LEONARDTOWN, Md. (WJZ) – Gov. Larry Hogan last week pardoned 34 lynching victims in Maryland, including Benjamin Hance, St. Mary’s County’s only documented lynching victim.

Hance never had been tried for alleged misconduct or found guilty of any crime before he was lynched in Leonardtown in 1887. The same day, Hogan had pardoned Howard Cooper.

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Hance, a Black man, was arrested May 27, 1887, and taken to the town’s Old Jail, where a mob broke in June 17, held the jailkeeper at gunpoint and took Hance from his cell after breaking down the door. They took him to a site on the outskirts of town and hung him from a tree. An inquiry into the lynching neither identified nor convicted any mob members of any crimes and the case was dismissed.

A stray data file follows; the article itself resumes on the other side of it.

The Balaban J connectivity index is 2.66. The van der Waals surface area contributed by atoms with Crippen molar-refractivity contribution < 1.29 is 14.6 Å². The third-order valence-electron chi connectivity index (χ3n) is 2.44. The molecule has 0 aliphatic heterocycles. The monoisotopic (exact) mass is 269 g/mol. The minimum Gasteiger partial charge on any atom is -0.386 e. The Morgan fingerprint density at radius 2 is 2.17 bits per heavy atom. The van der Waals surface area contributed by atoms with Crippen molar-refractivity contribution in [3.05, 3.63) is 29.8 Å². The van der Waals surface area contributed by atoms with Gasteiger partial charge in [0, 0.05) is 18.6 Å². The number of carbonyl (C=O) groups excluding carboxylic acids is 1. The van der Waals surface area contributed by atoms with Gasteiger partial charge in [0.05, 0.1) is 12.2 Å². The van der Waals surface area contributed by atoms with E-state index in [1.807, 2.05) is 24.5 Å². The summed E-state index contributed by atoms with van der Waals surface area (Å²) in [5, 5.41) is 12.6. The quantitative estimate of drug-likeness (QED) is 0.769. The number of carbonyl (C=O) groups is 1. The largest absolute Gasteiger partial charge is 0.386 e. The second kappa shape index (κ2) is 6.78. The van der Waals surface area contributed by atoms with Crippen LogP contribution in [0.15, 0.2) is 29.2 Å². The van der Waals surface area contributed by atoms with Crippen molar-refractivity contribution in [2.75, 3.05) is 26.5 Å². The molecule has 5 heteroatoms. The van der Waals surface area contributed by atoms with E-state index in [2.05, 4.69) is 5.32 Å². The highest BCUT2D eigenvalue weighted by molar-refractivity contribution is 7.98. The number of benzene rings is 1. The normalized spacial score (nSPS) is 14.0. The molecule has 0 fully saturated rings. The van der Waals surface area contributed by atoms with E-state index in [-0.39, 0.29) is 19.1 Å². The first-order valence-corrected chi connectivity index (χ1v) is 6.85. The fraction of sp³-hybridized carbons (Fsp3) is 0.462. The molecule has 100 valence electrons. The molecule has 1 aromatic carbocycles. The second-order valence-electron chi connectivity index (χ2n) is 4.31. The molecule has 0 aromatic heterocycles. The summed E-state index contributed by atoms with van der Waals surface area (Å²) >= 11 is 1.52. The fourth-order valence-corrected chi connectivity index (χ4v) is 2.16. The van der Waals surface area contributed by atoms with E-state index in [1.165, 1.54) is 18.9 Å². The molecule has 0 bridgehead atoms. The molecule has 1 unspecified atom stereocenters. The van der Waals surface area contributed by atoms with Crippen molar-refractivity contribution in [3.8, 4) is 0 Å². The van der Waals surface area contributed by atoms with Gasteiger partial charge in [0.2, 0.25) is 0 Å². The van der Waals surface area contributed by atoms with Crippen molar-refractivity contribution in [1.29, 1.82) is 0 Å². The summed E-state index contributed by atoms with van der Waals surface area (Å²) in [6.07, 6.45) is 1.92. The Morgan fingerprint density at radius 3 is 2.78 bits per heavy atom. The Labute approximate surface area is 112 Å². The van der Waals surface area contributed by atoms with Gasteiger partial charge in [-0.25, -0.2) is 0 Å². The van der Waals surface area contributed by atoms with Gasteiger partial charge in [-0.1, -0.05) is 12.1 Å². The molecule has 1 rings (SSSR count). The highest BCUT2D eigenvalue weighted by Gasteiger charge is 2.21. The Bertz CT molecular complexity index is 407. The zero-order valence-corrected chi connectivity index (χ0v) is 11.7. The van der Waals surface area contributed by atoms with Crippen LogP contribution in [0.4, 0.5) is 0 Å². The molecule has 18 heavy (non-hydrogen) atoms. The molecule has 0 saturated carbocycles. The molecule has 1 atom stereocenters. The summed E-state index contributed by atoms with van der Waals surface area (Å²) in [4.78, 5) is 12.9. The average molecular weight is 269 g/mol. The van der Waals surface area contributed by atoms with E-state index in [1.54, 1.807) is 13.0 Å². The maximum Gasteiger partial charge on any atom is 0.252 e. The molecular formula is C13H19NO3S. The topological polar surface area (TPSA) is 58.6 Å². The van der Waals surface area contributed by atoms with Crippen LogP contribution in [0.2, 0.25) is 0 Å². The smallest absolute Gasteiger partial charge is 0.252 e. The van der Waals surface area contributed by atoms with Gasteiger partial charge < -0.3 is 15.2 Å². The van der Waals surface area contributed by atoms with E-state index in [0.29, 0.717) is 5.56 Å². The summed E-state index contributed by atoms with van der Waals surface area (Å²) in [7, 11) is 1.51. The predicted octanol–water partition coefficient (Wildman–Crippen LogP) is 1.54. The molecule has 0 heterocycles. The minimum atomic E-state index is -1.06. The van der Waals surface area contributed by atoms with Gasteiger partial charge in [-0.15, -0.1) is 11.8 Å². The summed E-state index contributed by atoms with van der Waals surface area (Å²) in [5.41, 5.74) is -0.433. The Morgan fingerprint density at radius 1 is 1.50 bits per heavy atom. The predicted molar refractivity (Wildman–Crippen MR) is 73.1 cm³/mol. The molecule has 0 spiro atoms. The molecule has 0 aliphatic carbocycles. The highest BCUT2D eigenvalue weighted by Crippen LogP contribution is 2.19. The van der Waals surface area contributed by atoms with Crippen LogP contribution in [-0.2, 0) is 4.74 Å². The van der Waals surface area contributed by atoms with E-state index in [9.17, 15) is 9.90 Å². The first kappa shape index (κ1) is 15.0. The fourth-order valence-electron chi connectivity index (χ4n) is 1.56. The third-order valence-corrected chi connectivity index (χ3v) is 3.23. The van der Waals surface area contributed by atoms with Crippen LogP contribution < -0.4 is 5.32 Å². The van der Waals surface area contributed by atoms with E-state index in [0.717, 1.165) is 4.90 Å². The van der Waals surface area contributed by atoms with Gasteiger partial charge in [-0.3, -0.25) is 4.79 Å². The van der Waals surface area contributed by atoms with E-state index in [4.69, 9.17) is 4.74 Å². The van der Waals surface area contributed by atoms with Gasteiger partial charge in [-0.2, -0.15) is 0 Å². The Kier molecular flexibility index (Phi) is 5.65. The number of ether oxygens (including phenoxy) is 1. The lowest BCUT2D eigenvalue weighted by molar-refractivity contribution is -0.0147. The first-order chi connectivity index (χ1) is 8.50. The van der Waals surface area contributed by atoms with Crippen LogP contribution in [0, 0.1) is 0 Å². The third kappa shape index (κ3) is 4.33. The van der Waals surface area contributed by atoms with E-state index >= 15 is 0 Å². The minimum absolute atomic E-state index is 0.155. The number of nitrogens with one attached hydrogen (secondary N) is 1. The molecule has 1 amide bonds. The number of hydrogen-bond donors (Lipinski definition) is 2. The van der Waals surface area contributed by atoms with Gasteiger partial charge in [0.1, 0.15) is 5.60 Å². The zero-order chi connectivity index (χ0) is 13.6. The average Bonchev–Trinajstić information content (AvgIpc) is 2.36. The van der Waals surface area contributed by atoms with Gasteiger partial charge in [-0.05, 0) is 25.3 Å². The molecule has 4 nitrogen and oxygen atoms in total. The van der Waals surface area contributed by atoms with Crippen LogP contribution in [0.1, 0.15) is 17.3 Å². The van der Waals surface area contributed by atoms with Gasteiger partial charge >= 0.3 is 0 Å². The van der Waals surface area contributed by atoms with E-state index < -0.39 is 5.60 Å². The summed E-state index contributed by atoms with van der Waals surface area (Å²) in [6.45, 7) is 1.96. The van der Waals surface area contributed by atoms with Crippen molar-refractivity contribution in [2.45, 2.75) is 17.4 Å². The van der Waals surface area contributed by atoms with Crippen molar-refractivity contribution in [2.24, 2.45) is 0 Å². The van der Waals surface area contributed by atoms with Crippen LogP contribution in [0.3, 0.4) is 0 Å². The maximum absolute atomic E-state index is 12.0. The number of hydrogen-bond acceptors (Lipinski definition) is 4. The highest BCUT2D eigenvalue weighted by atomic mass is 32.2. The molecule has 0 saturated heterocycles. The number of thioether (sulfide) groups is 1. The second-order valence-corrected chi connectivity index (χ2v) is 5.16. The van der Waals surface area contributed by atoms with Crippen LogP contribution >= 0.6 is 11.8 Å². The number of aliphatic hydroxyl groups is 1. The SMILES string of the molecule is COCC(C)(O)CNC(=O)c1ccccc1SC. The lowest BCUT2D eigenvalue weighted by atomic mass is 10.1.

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The St. Mary’s County Museum Division has been partnering with the Equal Justice Initiative on the Community Remembrance Project to bring the injustice to light, according to a statement from county officials.  The division and its partners collected soil where Hance was said to have been hanged and sent a jar of soil to the National Memorial for Peace and Justice in Montgomery, Ala. A second jar and an exhibit are in the Old Jail Museum in the same cell that held Hance. Admission to the museum is free, and visitors can come daily between 10 a.m. and 5 p.m.

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The partnership is working to establish a historical marker about Hance’s story, expected to be erected on the museum grounds on Nov. 1.

CBS Baltimore Staff